Pendakwa Raya V Norhazwan Bin Abd. Wahab


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(Dalam Perkara Rayuan Jenayah No. 45-53-12/2011 dalam Mahkamah Tinggi Pulau Pinang) Antara


Pendakwa Raya Dan


Norhazwan bin Abd. Wahab








1. The Charge


On 30/3/11 at about 5.30 pm the Respondent was arrested for being in possession of 1767 grammes of cannabis and was charged in the Penang High Court for an offence of trafficking in a dangerous drug under Section 39B(1)(a) and punishable under Section 39B(2) of the Dangerous Drugs Act 1952 (the Act).


2. The Prosecution’s Case


On information received, the Respondent was arrested by the police when he was riding his motorcycle alone behind Lorong 11, Taman Guar Perahu, Kubang Semang, Penang. Upon a search of the motorcycle, Inspector Aziz bin Chak (SP7) recovered a sports bag from the carrier of the motorcycle which contained 2 slabs of compressed dried leaves wrapped with plastic suspected to be cannabis and a wallet belonging to the Respondent. A body search of the Respondent was carried out but nothing incriminating was found. SP7 testified that the Respondent attempted to run away when he was stopped by the police.


3. The Defence


3.1. The defence of the Respondent was that the bag had been placed in the carrier of his motorcycle by a friend known as “Apit” who was riding on another motorcycle, together with


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the Respondent at the material time. Apit managed to get away and was not arrested.


3.2. The Respondent denied knowledge of the contents of the bag and said that his wallet was not recovered from the bag but from his trouser pocket.


3.3. The Respondent also denied attempting to run away when he was stopped.


4. The High Court Trial


4.1. The learned trial Judge at the close of the prosecution’s case held that the prosecution had established a prima facie case of drug trafficking under Section 39B(1)(a) and called upon the Respondent to enter into his defence.


4.2. The Respondent elected to give his evidence on oath and at the close of defence the learned trial Judge held that the Respondent had managed to successfully cast a doubt on the prosecution’s case and hence acquitted and discharged the Respondent of the offence.


5. The Appeal


Being dissatisfied with the decision of the learned trial Judge the


Appellant appealed to the Court of Appeal against the order of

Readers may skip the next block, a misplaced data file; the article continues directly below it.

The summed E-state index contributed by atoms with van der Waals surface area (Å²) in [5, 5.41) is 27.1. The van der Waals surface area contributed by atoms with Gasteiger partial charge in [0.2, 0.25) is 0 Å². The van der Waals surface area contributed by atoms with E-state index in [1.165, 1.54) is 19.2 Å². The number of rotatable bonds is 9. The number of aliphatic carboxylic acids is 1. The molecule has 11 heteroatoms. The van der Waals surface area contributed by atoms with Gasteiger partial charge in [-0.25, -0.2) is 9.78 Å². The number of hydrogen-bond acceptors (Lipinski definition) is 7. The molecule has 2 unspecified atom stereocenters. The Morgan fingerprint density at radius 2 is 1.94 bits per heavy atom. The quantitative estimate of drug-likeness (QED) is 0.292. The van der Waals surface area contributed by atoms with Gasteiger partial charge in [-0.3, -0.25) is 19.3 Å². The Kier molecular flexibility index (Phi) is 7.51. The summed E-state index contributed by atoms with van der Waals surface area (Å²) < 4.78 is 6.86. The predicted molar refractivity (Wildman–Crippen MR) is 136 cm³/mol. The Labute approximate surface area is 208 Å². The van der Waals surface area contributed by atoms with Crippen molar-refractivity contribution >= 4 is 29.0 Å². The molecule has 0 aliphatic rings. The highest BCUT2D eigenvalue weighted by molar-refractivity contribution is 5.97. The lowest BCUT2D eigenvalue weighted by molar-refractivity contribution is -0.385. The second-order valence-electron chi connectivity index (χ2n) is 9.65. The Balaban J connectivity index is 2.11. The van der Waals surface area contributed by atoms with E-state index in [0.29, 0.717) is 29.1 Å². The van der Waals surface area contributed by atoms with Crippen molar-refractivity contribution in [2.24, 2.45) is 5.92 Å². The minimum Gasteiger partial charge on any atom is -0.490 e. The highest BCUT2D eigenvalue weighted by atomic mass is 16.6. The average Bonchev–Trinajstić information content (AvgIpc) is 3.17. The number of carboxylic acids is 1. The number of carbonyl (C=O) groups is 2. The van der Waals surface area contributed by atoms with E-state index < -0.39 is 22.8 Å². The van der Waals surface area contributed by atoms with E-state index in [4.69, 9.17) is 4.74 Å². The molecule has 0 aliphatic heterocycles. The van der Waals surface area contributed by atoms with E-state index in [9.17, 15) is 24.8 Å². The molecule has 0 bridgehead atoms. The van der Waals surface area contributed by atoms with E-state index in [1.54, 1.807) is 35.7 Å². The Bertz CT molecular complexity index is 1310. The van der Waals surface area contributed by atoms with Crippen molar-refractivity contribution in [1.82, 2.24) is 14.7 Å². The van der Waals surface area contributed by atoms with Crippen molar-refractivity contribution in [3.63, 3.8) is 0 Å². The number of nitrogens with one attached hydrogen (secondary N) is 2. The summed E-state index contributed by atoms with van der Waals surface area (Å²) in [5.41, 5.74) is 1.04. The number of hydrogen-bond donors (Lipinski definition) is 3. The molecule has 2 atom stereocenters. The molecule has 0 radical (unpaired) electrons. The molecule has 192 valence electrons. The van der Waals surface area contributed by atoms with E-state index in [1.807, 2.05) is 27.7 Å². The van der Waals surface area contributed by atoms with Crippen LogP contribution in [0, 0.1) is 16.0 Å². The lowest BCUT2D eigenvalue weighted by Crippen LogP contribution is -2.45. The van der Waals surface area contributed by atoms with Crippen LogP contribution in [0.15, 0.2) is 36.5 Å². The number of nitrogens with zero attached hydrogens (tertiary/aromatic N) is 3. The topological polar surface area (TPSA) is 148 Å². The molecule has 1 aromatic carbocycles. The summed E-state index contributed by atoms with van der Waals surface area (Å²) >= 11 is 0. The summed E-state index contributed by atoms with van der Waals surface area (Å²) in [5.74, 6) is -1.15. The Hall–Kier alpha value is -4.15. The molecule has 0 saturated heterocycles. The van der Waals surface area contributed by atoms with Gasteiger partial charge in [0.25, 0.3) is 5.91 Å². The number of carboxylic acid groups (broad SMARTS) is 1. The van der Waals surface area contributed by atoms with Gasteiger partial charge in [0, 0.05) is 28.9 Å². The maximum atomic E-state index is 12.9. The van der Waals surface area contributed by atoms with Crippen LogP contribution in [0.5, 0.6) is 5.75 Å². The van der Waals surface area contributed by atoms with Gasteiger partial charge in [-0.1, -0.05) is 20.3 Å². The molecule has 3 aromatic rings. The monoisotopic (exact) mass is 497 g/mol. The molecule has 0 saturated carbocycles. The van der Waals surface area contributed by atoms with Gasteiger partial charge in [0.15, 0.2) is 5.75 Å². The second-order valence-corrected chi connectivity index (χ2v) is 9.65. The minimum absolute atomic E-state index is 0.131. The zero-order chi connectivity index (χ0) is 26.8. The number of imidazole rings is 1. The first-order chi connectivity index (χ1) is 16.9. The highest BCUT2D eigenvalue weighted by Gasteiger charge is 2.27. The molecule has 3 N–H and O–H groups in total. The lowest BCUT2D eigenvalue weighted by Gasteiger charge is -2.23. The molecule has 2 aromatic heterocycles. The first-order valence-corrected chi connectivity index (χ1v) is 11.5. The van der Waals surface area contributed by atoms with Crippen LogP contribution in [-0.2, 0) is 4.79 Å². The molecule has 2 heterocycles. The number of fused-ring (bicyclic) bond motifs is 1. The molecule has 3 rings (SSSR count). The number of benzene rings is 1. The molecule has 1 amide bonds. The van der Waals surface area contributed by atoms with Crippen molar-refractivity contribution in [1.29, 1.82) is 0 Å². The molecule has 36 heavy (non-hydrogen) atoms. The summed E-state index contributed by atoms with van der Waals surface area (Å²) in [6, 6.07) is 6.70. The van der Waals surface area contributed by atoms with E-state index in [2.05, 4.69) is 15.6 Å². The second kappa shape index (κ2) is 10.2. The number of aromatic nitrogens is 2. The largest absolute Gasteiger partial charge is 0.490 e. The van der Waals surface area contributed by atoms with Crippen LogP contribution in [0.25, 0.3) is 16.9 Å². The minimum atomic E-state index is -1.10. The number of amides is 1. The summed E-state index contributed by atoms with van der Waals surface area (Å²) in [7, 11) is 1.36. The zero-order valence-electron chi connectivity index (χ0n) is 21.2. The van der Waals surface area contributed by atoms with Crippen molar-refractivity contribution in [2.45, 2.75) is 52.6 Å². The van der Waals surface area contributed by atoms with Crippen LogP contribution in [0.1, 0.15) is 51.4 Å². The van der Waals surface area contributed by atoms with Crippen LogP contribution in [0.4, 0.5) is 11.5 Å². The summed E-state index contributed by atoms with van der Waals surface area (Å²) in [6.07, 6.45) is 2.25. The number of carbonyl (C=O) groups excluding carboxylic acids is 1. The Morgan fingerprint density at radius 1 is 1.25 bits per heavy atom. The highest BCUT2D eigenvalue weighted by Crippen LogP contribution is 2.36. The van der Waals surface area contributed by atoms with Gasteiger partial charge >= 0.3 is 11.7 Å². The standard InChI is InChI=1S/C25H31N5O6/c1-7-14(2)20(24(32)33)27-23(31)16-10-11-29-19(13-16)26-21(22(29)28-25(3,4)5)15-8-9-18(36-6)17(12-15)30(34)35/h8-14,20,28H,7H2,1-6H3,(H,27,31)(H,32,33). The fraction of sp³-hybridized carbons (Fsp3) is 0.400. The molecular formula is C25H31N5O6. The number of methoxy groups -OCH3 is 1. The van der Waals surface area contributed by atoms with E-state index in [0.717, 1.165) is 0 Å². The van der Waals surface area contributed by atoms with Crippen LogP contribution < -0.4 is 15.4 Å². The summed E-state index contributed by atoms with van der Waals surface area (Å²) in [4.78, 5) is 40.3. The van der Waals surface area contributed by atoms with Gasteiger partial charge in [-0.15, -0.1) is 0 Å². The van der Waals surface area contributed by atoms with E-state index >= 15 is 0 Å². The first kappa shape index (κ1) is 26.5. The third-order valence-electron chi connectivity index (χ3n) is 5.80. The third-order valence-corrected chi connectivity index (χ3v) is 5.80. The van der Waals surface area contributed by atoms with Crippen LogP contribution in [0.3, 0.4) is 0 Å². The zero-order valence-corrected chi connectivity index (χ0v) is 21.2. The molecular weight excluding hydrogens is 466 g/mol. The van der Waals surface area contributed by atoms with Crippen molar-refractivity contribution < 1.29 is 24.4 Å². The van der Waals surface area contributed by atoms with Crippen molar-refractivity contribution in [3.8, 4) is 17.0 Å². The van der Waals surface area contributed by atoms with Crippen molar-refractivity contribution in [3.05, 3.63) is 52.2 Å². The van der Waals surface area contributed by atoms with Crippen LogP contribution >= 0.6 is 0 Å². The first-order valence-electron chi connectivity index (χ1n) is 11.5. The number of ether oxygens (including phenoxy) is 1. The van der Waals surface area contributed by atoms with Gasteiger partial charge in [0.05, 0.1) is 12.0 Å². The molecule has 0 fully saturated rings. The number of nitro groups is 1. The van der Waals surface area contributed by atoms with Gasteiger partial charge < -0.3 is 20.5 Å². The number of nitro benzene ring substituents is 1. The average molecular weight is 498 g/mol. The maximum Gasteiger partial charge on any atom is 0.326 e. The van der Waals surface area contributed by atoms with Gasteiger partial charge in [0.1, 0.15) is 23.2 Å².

acquittal and discharge.


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6. Decision on Appeal


Upon reading the Record of Appeal, the written submissions of the Deputy Public Prosecutor and counsel for the Respondent and upon hearing the Deputy Public Prosecutor and counsel aforesaid, the Court decided unanimously to dismiss the appeal and to affirm the order of acquittal and discharge of the High Court.


7. Grounds of Decision


To begin with, it must be emphasised that this appeal was entirely fact based and premised upon inferences made from the facts by the learned trial Judge. The Court in deciding to uphold the decision of the learned trial Judge considered and determined the following main issues:-


7.1. Soon after his arrest the Respondent had mentioned the name of Apit to his father (SP2) at about 10.00 pm that same evening. Further the investigating officer (SP5) had said in evidence that a cautioned statement under Section 37 of the Act had been recorded from the Respondent and in it the Respondent had mentioned the name of Apit. Apit was not a fictitious person as he was in fact called by the prosecution as SP6. Apit’s full name is Mohammad Hafiz bin Fazil.


Apit was a material witness and was called to rebut the evidence of the Respondent that Apit was the one who had placed the bag in the carrier of the Respondent’s motorcycle. However, the evidence of Apit was wholly rejected by the


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learned trial Judge who considered him to be an unreliable witness and not a witness of truth. The learned trial Judge had come to this conclusion because Apit had given two contradicting accounts of his whereabouts on 30/3/11 at about 5.30 pm in an attempt to show that he was nowhere near the Respondent just before the Respondent was arrested. In his earlier evidence Apit had said that he was working at the Pan Fabric factory on 30/3/11 from 8.00 am and that he reached home only at about 6.30 pm and that he did not meet the Respondent. On being challenged by counsel for the Respondent, Apit said he could produce his punch card to show that he was working that day from 8.00 am to 5.00 pm. However, at the continued hearing of the case Apit, who did not produce his punch card, changed his evidence on his whereabouts entirely and said that he was at home with his sister Norhafiza and mother. This latter evidence contradicted materially with the evidence of the investigating officer Insp. Siti Nurshida bt. Ali (SP5) who testified that her investigations revealed that Apit was at his work place at all material times! It will be noted that the prosecution did not call either Apit’s sister and/or mother to support his changed evidence. We are of the view that the learned trial Judge was correct in holding that Apit was not a truthful witness as he had given conflicting evidence on a material fact without any valid explanation (see Karthiyayani & Anor v Lee Leong Sin & Anor [1975] 1 MLJ 119). In our judgment it is probable that Apit also lied when he denied meeting the Respondent on the day in question.